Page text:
My test was unscientific and I recognized that to be fair both cars should have the same tires, BUT if I bought either car, the tires tested would be the ones I got.

    The Impreza did have the above mentioned RE92's (described as awful) but did make it up the hill anyway. Just for the fun of it, I tried the hill today with my 2002 A4 Quattro with Michelin Exalto Sport A/S tires. It rained last night so it was even muddier than it was yesterday To my surprise, the A4 did NOT make it up the hill either. It does have ASC which I left turned on. It does not have a differential lock like my 1990 Audi 200 Quattro did.

    BTW, both the Subaru WRX and WRX STI come standard with high performance SUMMER tires. I think you'll see that everyone agrees that if you these tires in snow country, you MUST switch to either Snow or All Season tires in winter.
  • fintailfintail Posts: 42,223
    Ah that would explain it. Although I am not in snow country, I am sure the grip leaves something to be desired in the rain.

    I do have to wonder why an AWD "rally" style car would come with summer tires.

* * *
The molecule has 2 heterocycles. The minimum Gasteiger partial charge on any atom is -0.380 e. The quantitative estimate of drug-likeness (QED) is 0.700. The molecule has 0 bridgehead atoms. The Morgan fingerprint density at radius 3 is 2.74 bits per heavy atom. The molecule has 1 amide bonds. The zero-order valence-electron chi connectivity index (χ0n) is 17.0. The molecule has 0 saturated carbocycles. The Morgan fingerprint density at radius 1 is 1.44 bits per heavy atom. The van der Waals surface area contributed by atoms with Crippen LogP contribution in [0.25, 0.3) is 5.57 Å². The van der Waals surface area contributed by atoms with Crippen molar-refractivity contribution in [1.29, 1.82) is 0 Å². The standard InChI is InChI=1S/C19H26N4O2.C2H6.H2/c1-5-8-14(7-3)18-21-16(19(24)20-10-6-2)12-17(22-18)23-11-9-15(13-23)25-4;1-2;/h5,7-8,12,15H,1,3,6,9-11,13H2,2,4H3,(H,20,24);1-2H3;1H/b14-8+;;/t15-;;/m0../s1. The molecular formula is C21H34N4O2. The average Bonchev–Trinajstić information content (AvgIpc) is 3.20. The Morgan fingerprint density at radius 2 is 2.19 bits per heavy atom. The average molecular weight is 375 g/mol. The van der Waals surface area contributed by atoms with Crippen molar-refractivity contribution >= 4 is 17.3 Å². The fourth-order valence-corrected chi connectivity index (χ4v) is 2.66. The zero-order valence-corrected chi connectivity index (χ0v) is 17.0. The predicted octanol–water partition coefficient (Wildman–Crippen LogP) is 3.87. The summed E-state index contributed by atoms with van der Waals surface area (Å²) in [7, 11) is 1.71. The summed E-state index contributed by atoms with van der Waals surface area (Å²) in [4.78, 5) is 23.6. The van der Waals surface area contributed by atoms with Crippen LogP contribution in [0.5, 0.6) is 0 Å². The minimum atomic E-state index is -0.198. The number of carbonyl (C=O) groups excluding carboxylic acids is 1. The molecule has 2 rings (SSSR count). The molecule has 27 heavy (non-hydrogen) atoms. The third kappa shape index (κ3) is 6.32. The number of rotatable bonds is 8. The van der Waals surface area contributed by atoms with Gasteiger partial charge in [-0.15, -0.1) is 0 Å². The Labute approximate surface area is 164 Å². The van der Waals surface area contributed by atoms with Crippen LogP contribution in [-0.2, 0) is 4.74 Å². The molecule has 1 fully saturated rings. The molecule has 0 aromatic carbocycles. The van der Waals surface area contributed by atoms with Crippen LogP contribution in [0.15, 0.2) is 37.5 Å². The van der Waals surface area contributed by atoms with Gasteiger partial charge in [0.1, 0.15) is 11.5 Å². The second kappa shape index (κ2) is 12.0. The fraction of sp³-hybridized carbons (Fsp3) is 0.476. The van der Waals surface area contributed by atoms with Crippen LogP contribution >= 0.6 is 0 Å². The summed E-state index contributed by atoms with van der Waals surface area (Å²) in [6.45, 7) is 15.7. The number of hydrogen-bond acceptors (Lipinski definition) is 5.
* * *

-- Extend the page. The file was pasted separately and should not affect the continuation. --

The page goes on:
• morin2morin2 Posts: 399
    I just bought my 2009 Outback last sunday. All Outbacks had potenza 92's on them. My Special Edition Outback comes with 17' alloys and the Potenzas are 92A rated 260 treadwear, traction A, temperature A. The base model Outbacks have 16" steel wheels and Potenzas rated at 360.

    With 260 treadwear rating, I expect to be replacing these tires soon (my trade-in had Bridgestone Dueler Revos rated at 520). I haven't driven the Potenzas in any demanding conditions yet but the comments are not encouraging. Recommendations for replacements?
  • steverstever Posts: 52,683
    I put Yokohama Avid T4's on my '97 22,000 miles ago. Sort of a medium priced all season tire.

    Owners are kicking tires around over in the Subaru Outback/Legacy Tires and Wheels discussion.
  • Hey, check out this Youtube Subaru AWD comaprison...

    You would expect any AWD car to be able to move up the ramp if remove traction from the front wheels while the rear wheels have full traction, right? Well, in this test the Honda CR-V and Toyota Highlander were unable to do this. I thought that was a little shocking; if a CRV or Highlander is AWD, I would expect it to climb that wimpy incline if the rear wheels had 100% full traction.